Moving forward with the plot line, Kreon finds no remorse in killing Antigone and calls for the guards to take her away. The chorus brings back the nature imagery to show that Antigone is helpless in the face of fate:
One last root was reaching for the light in the house of Oidipus… but the bloody dust of death… hacks her down mows her down…all the tall mad mountains of her mind… (23).
The description of a plant root showing one last effort to survive against what fate has decided parallels the idea of the helpless versus the great. The “house of Oidipus” reminds us readers that Antigone was born with the odds against her since she was the daughter of her brother and mother’s marriage. The description of death by being limited in mind is what ultimately clues readers that Antigone will not live. Antigone prides herself on her ability to analyze and be vocal, and restriction of this will surely kill her. Again, Carson’s incorporation of nature exemplifies the inability of man to surpass what is fate. Nature’s reign as a representation of fate, or the unchallengeable, comes to a climax when Tiresias, the blind prophet, speaks to Kreon about what wrong he has done:
You’ve made a structural mistake with life and death…my dear you’ve put the living underground… and kept the dead up here…that is so wrong that is so wrong. (35-36)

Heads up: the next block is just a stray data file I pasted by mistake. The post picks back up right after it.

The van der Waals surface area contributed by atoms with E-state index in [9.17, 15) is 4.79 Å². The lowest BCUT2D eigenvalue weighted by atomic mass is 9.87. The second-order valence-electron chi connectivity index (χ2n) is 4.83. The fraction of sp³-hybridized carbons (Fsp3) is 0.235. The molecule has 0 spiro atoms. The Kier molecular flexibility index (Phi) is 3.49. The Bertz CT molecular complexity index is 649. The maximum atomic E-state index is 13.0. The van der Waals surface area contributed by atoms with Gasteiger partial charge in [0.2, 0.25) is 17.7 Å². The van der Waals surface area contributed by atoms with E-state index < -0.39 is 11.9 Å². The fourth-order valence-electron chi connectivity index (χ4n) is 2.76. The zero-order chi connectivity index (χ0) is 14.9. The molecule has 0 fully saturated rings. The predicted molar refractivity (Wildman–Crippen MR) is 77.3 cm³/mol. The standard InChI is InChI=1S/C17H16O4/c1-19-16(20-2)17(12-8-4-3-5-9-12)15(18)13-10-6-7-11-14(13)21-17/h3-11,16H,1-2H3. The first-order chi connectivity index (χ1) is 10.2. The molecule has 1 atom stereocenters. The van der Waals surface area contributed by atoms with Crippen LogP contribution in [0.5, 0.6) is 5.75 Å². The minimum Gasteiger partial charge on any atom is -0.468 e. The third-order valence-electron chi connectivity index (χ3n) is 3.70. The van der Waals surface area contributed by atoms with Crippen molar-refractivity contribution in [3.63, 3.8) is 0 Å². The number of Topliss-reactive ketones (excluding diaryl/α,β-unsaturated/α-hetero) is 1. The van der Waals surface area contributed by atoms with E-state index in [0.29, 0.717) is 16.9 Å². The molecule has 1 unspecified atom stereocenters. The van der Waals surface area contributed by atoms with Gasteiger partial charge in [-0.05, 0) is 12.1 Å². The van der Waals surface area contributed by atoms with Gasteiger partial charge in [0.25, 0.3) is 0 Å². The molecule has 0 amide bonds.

This passage distinguishes between two types of power: the power that a King holds, and the power that fate holds. From the very beginning of the story, both Kreon and fate saw the character of Antigone as being doomed, but any action taken should have only been on the part of fate, not Kreon. The act of Kreon ordering Antigone to be buried alive interfered with fate’s plan, and since fate holds more power than Kreon, he will surely be punished.
Whether or not it was intended, Carson’s story of Antigonick put a spin on the classic Antigone by emphasizing the idea that fate overrules free will through the incorporation of nature imagery. It effectively captures the scope of Sophocles’ original plotline but adds another element that changes the reader’s perspective of how and why bad things happen. From the very beginning when readers are given a description of the War of Thebes, fire sets the tone for how helpless man is in the face of something natural (and uncontrollable). This idea is challenged when Carson describes Kreon’s power and how he breaks the earth when riding on horseback, for the earth should (theoretically) be unbreakable. Carson nevertheless, does not fail to emphasize when fate fights back against Kreon. A character like Kreon has all of the power in the city, yet when he attempts to disrupt the order of fate, or nature, his world comes crumbling apart and he stands helpless. Carson’s Antigonick warns the reader to be more cognizant of the things that are out of our control, an idea that contrasts with the plot line of Antigone which suggests that the outcomes were due to actions of the individual.
Carson, Anne. Antigonick. New York: New Directions, 2015. Print.
Fagles, Robert. Sophocles – The Three Theban Plays: Antigone, Oedipus the King, Oedipus at Colonus. New York: Penguin Literature, 1984. Print.